It was raining--Not just a little bit of rain, but the kind of rain that keeps on coming, not in gallons, but in mists and light drops, in quick pours that demand scurries to cover and allow puddles to assert themselves, in short blows and dollops on shoulders and cheeks that make us shiver.
This is the kind of day for frogs and I was in a froggy mood having just watched an episode of Untamed and Uncut where one frog, clenched in the extended jaw of a garter was being slowly gulleted by the snake when another frog, apparently of heroic intent, pounced on the now monstrous double head, rescuing his amphibious friend. It is not easy being green. But today, with no snakes in sight, frogs were happy in Leiper's Creek valley.
And the rest of us were kicking back too, for this was the day of the annual fish fry at Bethel Community Center. Proceeds for the volunteer fire department seemed a secondary issue on a day like today. No fires beyond the coals under the giant fryer could ignite on this drizzly day. As you well know, spirits in Bethel Community just don't get dampened by a rainy forecast and apart from the specially constructed clear plastic walls being raised by the roadies of the Homer Dever Band, all went as planned.
The band had reason to be concerned about the dampness, for the instruments of pickin' can swell. Plus it had been whispered that a celebrity of "some notoriety" might make a guest appearance. You know all about such appearances of course, since your establishment casually caters to the likes of Judds, Urbans, and Williams.
So while we grinned and the other band, Highland Rim, picked, Homer Dever t-shirted men ceremoniously unfolded tarps and snagged grommits onto previously prepared hooks. The ladder was somewhat unstable. We used to call that "rickety" when I lived in central Pennsylvania. Here, we just say, "Dat dere got a wobble to it, don't it." Rather than finding a different step stool, a sturdy, four by four gentleman stood alongside the Dever boys. They steadied themselves with a hand on his balding head whenever the ladder tottered.Meanwhile, children flowed in and out of the pavilion, oblivious to all but the most intransigent expressions of meteorologic discourse. Oh, Nett. Remember the days when play was all and getting wet was just one of many dressings for a day, presenting not obstacles but adventures and mysteries. Faces upturned we investigated drops in tactile pleasure, gauging possibilities. This afternoon, little girls of Santa Fe were standing on picnic benches conscious of nothing but glory, I think, with their faces glowing after a quick dash through a sloshy set of indentations dug, throw by throw, on drier days by gnarly men with horse shoes.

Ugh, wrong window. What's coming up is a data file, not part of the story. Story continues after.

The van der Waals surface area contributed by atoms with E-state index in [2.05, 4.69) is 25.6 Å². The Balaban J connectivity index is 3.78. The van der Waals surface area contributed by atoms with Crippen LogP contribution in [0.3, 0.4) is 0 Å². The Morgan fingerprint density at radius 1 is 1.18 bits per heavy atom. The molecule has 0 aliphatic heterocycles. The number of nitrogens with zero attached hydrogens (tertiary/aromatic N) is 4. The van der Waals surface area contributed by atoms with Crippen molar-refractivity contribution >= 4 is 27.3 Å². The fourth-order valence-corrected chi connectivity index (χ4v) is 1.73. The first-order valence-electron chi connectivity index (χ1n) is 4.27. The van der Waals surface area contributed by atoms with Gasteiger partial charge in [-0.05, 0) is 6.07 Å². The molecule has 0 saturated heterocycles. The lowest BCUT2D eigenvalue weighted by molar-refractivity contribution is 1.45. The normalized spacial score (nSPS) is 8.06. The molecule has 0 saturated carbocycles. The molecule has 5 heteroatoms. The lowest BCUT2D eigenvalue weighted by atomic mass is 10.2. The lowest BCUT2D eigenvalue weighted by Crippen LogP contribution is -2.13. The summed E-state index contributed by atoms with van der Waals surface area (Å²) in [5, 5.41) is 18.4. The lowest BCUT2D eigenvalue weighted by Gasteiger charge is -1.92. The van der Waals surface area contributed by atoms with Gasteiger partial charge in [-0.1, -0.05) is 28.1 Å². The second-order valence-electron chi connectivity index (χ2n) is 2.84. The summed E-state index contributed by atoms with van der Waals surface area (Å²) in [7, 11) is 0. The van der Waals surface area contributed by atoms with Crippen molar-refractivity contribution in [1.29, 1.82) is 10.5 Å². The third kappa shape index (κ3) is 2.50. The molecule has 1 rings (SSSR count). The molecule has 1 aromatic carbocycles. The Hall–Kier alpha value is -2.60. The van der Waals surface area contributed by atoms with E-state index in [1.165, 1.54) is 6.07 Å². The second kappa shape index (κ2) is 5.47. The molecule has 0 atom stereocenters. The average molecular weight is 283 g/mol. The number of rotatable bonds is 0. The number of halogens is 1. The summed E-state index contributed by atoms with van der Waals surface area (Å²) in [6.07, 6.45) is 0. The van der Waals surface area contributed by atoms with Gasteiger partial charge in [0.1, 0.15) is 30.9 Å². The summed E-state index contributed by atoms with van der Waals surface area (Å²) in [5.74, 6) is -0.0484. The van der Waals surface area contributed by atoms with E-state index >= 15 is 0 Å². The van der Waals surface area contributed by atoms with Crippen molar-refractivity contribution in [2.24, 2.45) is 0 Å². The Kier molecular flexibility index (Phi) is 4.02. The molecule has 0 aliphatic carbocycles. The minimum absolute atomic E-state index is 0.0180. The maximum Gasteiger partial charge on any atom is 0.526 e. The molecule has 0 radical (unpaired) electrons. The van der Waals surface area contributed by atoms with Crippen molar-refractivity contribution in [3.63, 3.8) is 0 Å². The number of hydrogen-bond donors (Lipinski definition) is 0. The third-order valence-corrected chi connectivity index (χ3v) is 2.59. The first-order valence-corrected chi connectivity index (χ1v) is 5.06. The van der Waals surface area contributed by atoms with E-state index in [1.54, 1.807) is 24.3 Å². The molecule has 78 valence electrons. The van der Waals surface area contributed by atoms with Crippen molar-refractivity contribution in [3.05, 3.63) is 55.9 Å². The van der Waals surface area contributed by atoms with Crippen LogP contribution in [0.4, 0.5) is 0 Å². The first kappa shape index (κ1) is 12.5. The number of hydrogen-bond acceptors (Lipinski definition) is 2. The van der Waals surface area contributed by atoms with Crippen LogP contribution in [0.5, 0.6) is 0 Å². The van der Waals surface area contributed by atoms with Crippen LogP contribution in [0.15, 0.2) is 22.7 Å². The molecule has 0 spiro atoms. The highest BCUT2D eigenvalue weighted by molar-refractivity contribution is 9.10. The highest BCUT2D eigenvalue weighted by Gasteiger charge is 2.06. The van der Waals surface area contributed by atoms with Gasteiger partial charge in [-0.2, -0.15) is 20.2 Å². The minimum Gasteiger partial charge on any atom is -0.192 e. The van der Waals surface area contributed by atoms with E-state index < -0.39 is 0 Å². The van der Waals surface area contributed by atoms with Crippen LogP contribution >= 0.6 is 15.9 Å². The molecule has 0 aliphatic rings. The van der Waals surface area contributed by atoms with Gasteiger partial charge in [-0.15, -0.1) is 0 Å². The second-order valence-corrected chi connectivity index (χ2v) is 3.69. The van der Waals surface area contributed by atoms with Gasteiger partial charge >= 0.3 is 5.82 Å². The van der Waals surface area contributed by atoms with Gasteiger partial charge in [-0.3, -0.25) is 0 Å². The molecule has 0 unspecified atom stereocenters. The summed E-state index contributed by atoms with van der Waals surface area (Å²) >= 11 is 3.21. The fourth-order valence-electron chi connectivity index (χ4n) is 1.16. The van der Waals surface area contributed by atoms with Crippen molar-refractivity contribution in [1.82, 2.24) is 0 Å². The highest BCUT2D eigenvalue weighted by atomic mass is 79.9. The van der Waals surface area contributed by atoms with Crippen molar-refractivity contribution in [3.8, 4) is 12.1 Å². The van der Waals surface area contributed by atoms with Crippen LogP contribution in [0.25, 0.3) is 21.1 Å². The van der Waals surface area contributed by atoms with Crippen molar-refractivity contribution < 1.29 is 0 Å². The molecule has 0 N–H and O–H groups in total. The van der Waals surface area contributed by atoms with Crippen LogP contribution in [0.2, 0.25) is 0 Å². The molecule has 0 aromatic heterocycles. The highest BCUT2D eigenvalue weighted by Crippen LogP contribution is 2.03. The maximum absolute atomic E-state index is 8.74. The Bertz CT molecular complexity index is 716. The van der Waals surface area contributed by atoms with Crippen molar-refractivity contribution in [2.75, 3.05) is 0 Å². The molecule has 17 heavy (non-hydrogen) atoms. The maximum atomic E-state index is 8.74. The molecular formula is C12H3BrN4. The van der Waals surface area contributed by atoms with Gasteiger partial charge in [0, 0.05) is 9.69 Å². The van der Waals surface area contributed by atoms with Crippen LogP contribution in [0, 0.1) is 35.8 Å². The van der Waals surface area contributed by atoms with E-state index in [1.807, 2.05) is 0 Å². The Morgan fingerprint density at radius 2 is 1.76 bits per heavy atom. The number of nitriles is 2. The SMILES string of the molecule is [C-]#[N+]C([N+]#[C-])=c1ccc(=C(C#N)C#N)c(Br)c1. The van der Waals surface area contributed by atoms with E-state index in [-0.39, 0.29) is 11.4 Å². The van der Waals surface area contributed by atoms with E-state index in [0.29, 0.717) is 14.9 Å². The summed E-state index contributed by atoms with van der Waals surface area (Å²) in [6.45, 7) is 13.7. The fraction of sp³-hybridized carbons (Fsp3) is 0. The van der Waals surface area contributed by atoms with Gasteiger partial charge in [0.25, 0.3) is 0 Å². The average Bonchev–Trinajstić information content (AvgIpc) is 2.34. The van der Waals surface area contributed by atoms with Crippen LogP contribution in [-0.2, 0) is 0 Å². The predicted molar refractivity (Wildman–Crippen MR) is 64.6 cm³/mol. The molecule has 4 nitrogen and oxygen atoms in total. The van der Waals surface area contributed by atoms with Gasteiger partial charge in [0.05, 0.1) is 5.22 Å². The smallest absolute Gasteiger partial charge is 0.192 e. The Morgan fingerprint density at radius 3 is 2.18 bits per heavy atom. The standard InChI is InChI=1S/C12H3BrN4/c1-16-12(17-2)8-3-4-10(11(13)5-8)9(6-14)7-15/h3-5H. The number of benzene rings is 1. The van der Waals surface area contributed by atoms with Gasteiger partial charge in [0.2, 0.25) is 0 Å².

I saw that Nett's Country Store and Deli participated in the other option of the affair, the silent auction. Now, a regular auction exerts no power over me. I can sit as stone while a rackety-rack auctioneer chants,
Impassively, I think, "No dollar for you!" But a table silently sitting there offering an array of wares from cookie jars to country hams? Now that has me at hello. So my daughter and I walked about, low balling bids on necessities such as packs of Ivermectin wormer for my horses, 50 lbs. of high quality dog food, hand crocheted afgans, and a weed whacker with a 32 cc engine that can swing a 2.75 mm line, when I came upon your offerings. Perfect, I thought, and it's all for the benefit of the fire department. Dinner for two? Sunday buffet for the family? Supper on karaoke night? Which should I choose? On which line should I stake my claim, a solid bid that wouldn't be challenged by locals? Then, tucked behind the offering for a pedicure I saw the auction I would fight for. This is the page I would come back to over and again while listening to bands and munching on fried fish. This was the auction offering for which I would contend.
"l dollar bid, now 2,
now 2, will ya give me 2?
2 dollar bid, now 3,
now 3, will ya give me 3?
3 dollar bid, now 4,
now 4, will ya give me 4?"
Dinner for One
Friday Night Only
(Starting bid: $5.00)
See you very soon.